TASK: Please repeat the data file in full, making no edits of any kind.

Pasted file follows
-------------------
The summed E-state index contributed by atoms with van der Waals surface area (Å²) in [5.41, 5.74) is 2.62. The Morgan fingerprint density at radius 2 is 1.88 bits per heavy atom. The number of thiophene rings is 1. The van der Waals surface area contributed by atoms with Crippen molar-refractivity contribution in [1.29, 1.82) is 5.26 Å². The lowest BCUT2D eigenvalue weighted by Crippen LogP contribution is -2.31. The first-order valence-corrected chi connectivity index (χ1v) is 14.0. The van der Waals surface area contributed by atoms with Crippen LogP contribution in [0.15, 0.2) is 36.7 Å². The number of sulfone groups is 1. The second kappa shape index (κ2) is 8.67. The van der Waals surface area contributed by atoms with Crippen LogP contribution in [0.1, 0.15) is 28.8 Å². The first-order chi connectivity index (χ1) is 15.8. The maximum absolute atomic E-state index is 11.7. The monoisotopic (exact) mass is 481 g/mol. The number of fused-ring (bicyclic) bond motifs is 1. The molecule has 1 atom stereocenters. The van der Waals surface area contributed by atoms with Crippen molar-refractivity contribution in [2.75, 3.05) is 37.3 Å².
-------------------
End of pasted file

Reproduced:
The summed E-state index contributed by atoms with van der Waals surface area (Å²) in [5.41, 5.74) is 2.62. The Morgan fingerprint density at radius 2 is 1.88 bits per heavy atom. The number of thiophene rings is 1. The van der Waals surface area contributed by atoms with Crippen molar-refractivity contribution in [1.29, 1.82) is 5.26 Å². The lowest BCUT2D eigenvalue weighted by Crippen LogP contribution is -2.31. The first-order valence-corrected chi connectivity index (χ1v) is 14.0. The van der Waals surface area contributed by atoms with Crippen LogP contribution in [0.15, 0.2) is 36.7 Å². The number of sulfone groups is 1. The second kappa shape index (κ2) is 8.67. The van der Waals surface area contributed by atoms with Crippen LogP contribution in [0.1, 0.15) is 28.8 Å². The first-order chi connectivity index (χ1) is 15.8. The maximum absolute atomic E-state index is 11.7. The monoisotopic (exact) mass is 481 g/mol. The number of fused-ring (bicyclic) bond motifs is 1. The molecule has 1 atom stereocenters. The van der Waals surface area contributed by atoms with Crippen molar-refractivity contribution in [2.75, 3.05) is 37.3 Å².